Consumers who called to prevent charges to their credit cards, expecting to speak to a "representative" about the erroneous "order," were allegedly connected to an adult entertainment "audiotext" service. Later, these consumers received charges on their monthly telephone bills for the international long-distance call to Dominica, West Indies. The defendants shared in the revenue received by a foreign telephone company for the costly international calls. The defendants hid their tracks by using forged headers in the spam they used to make initial contact with consumers.
The Commission's complaint alleged that the defendants induced consumers to incur charges for a costly international audiotext entertainment service by falsely representing that consumers had placed a merchandise order that would be charged on their credit cards, and that consumers who called a specified telephone number -- actually the number for the audiotext entertainment service -- would receive answers to any questions about the order.
The Commission, on October 26, 1999, approved a stipulated final order resolving the charges in the complaint and the settlement is now awaiting approval by the Court. Under the terms of the settlement, the defendants will be enjoined permanently from misrepresenting any material fact in the course of advertising, promoting, offering, or selling of any good or service. More specifically, the settlement will prohibit the defendants from sending or causing to be sent any email (including unsolicited commercial email) that misrepresents the identity of the sender of the email or the subject of the e-mail. The Order thus prohibits the defendants from falsifying information in the "from" and "subject" lines of e-mails, as well as in the text of the message.
Another recent case, this time targeting an alleged pyramid scheme that centered on spam, is FTC v. Martinelli.(13) The defendants in that case ran DP Marketing, a Connecticut-based alleged pyramid scheme, elaborately disguised as a work-at-home opportunity. The scheme solicited new recruits through "spam" and through newspaper classified ads across the country. The spam contained messages such as: "National Marketing Company seeks individuals to handle office duties from home. This is a full or part-time position with a salary of $13.50/hr. The position consists of processing applications for credit, loans or employment, as well as online consumer service."
Consumers responded by visiting DP Marketing's Web site or by calling the company. In either case, the defendants informed the consumers that the $13.50 per hour jobs were for processing orders for DP Marketing from the comfort of their own homes. The defendants further told consumers that no experience was necessary, and that for a "registration fee" ranging from $9.95 to $28.72 they would be sent everything they would need to get started, including telephone scripts, product sheets, time sheets and an ID number. What the consumers actually got was a kit instructing them first to place advertisements identical to the ones they had responded to, and then to read the same script to people who responded to their ads. Instead of $13.50 per hour, the money consumers could earn was based on the number of new victims they recruited.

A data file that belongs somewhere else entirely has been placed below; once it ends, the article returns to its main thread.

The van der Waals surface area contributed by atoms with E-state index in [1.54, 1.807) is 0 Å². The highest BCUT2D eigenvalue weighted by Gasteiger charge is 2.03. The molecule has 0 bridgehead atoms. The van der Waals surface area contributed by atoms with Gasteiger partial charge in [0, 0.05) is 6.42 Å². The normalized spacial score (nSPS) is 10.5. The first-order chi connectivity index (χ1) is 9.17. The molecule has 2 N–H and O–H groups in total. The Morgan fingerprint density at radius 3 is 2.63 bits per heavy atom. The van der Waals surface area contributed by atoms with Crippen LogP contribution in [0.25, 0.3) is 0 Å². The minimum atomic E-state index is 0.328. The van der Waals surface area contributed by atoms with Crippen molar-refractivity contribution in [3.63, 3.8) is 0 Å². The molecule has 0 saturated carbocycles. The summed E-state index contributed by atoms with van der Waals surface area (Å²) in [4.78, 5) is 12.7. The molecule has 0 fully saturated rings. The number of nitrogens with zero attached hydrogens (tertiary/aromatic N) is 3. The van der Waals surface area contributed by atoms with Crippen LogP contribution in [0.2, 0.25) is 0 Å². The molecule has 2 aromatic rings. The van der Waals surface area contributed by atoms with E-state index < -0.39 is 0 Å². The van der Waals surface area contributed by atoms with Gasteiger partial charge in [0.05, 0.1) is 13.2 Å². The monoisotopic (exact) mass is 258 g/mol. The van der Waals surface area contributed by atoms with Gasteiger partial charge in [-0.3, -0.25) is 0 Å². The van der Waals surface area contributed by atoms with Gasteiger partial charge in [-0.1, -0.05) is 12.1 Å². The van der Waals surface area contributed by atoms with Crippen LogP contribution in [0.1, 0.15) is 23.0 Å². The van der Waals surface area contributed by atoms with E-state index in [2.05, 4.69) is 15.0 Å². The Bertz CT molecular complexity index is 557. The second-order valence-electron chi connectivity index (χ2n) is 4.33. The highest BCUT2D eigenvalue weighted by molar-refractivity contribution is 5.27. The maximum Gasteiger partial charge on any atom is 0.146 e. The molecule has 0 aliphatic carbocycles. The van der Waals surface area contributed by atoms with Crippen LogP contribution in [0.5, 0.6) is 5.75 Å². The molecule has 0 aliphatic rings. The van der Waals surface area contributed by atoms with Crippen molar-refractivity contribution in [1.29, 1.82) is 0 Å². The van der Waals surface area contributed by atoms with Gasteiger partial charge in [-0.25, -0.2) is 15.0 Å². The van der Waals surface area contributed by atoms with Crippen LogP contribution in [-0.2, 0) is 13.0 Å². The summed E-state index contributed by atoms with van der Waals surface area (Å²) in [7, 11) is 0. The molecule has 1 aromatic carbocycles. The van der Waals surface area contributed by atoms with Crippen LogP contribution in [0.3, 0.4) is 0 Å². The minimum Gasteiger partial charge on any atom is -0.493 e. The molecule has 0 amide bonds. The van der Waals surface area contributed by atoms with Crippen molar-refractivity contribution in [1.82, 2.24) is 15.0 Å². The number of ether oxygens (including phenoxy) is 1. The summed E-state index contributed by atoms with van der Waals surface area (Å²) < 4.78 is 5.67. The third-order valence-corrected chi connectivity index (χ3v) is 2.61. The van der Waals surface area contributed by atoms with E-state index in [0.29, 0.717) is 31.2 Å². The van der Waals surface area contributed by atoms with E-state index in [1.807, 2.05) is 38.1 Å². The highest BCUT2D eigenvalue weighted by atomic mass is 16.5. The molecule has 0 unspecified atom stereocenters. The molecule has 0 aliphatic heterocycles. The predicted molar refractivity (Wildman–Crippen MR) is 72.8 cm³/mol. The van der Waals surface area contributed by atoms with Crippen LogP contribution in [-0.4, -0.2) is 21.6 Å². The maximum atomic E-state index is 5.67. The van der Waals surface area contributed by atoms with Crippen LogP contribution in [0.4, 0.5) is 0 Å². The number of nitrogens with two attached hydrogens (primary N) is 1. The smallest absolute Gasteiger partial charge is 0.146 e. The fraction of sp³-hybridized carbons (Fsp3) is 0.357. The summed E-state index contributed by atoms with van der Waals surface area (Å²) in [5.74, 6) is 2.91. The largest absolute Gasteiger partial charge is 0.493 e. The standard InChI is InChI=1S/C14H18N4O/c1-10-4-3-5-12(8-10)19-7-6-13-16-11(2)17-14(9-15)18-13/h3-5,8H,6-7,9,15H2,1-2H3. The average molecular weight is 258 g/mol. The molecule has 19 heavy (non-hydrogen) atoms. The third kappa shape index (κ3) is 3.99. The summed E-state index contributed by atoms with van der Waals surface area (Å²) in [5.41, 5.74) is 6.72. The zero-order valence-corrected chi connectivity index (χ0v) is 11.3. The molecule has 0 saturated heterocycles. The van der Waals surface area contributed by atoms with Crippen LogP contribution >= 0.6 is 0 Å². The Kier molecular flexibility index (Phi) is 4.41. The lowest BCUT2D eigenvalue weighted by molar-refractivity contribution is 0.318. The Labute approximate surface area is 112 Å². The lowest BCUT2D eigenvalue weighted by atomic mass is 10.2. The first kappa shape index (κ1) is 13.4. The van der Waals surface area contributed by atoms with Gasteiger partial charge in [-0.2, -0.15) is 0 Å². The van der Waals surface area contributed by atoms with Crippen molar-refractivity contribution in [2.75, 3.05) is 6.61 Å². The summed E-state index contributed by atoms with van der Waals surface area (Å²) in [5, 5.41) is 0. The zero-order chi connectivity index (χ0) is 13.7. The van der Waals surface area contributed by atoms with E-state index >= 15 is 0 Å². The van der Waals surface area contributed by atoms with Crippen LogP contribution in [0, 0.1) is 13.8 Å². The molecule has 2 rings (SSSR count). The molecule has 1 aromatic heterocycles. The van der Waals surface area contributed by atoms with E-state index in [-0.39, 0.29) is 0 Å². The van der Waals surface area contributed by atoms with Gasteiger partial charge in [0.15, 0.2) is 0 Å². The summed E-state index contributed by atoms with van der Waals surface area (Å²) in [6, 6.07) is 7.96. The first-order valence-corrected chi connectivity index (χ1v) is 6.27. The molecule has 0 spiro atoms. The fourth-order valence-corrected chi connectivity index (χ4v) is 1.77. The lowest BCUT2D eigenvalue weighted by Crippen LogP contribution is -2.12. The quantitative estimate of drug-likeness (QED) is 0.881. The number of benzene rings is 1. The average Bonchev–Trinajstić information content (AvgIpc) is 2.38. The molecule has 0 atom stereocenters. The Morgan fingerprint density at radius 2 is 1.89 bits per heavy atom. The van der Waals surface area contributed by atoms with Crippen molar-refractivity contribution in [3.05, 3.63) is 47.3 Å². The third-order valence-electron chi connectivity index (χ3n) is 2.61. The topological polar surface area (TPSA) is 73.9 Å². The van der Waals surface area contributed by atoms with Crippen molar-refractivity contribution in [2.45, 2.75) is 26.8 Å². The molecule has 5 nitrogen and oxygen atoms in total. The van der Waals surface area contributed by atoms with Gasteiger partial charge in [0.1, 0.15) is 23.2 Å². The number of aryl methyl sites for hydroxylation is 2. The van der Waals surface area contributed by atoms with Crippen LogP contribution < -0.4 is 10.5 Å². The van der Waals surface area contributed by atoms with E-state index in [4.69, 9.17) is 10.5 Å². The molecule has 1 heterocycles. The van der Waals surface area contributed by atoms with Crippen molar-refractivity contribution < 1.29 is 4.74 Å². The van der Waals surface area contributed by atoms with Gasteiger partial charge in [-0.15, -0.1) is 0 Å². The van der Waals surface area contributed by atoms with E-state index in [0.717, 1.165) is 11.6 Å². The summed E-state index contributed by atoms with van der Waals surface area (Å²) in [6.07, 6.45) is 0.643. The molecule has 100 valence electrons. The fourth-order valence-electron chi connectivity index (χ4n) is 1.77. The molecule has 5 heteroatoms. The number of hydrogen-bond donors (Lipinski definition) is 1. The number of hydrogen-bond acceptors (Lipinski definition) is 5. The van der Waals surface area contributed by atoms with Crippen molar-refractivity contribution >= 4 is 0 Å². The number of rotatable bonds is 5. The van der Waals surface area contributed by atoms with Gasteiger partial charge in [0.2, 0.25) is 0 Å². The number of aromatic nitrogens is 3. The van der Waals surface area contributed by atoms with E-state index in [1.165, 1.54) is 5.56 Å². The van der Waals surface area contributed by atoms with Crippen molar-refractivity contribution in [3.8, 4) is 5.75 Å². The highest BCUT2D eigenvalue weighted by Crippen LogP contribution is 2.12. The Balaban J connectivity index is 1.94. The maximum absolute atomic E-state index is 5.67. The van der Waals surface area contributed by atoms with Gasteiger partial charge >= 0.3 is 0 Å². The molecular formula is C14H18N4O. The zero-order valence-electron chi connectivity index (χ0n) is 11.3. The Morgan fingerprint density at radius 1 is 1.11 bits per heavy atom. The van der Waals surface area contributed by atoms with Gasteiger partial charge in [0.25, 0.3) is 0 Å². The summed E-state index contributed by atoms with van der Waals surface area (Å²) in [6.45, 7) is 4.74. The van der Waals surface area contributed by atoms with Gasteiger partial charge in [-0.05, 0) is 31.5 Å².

The FTC charged that the defendants misrepresented to consumers that DP Marketing offers jobs at a specified salary; failed to disclose the material fact that they were offering a pyramid work-at-home scheme; and provided the "means and instrumentalities" to others to commit unlawful and deceptive acts. On September 23, 1999, the court granted the Commission's motion to approve a stipulated preliminary injunction prohibiting the defendants from continuing this scheme.
The Commission has also brought a number of cases against credit repair scams that used spam as an integral aspect of their deception.(14) In a particularly pernicious variation on this scheme, consumers are urged to create a new credit identity in order to fix their credit. Using spam messages such as "BRAND NEW CREDIT FILE IN 30 DAYS," these scammers induce consumers to purchase instructions about how consumers can obtain federally-issued, nine-digit employee identification numbers or taxpayer identification numbers, substitute them for social security numbers, and use them illegally to build new credit profiles that will allow them to get credit they may be denied based on their real credit histories. In fact, using a false identification number to apply for credit is a felony - a point these scammers omit from their solicitations. The Commission, either on its own or through the Department of Justice, filed cases against seven operations that used this type of deceptive spam.(15)
Other types of deceptive schemes that use UCE have also been targets of FTC enforcement action, such as allegedly deceptive business opportunities(16) and deceptive weight loss schemes.(17) As these cases illustrate, the Commission's focus has been on deceptive UCE.